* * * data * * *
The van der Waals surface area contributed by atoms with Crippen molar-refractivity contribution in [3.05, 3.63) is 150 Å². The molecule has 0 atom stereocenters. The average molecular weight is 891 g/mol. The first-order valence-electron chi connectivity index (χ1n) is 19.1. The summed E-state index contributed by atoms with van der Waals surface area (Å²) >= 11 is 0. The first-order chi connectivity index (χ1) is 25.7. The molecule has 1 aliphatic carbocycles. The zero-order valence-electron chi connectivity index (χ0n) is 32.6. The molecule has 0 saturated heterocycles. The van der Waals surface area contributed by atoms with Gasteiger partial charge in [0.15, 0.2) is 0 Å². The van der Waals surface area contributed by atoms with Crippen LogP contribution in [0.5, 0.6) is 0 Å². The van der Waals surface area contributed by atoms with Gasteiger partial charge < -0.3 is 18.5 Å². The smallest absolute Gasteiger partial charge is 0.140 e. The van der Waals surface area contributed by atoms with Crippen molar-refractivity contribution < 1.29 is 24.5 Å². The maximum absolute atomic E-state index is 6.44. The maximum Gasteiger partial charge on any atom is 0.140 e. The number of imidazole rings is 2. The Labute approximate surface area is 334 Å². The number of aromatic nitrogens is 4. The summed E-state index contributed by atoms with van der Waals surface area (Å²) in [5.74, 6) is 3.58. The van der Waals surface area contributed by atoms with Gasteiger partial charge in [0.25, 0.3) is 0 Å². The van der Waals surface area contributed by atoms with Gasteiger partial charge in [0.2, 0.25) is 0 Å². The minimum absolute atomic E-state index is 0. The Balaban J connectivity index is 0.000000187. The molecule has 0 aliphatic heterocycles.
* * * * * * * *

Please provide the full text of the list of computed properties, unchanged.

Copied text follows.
The van der Waals surface area contributed by atoms with Crippen molar-refractivity contribution in [3.05, 3.63) is 150 Å². The molecule has 0 atom stereocenters. The average molecular weight is 891 g/mol. The first-order valence-electron chi connectivity index (χ1n) is 19.1. The summed E-state index contributed by atoms with van der Waals surface area (Å²) >= 11 is 0. The first-order chi connectivity index (χ1) is 25.7. The molecule has 1 aliphatic carbocycles. The zero-order valence-electron chi connectivity index (χ0n) is 32.6. The molecule has 0 saturated heterocycles. The van der Waals surface area contributed by atoms with Gasteiger partial charge in [0.15, 0.2) is 0 Å². The van der Waals surface area contributed by atoms with Crippen LogP contribution in [0.5, 0.6) is 0 Å². The van der Waals surface area contributed by atoms with Gasteiger partial charge < -0.3 is 18.5 Å². The smallest absolute Gasteiger partial charge is 0.140 e. The van der Waals surface area contributed by atoms with Crippen molar-refractivity contribution < 1.29 is 24.5 Å². The maximum absolute atomic E-state index is 6.44. The maximum Gasteiger partial charge on any atom is 0.140 e. The number of imidazole rings is 2. The Labute approximate surface area is 334 Å². The number of aromatic nitrogens is 4. The summed E-state index contributed by atoms with van der Waals surface area (Å²) in [5.74, 6) is 3.58. The van der Waals surface area contributed by atoms with Gasteiger partial charge in [0.25, 0.3) is 0 Å². The van der Waals surface area contributed by atoms with Gasteiger partial charge in [0.2, 0.25) is 0 Å². The minimum absolute atomic E-state index is 0. The Balaban J connectivity index is 0.000000187. The molecule has 0 aliphatic heterocycles.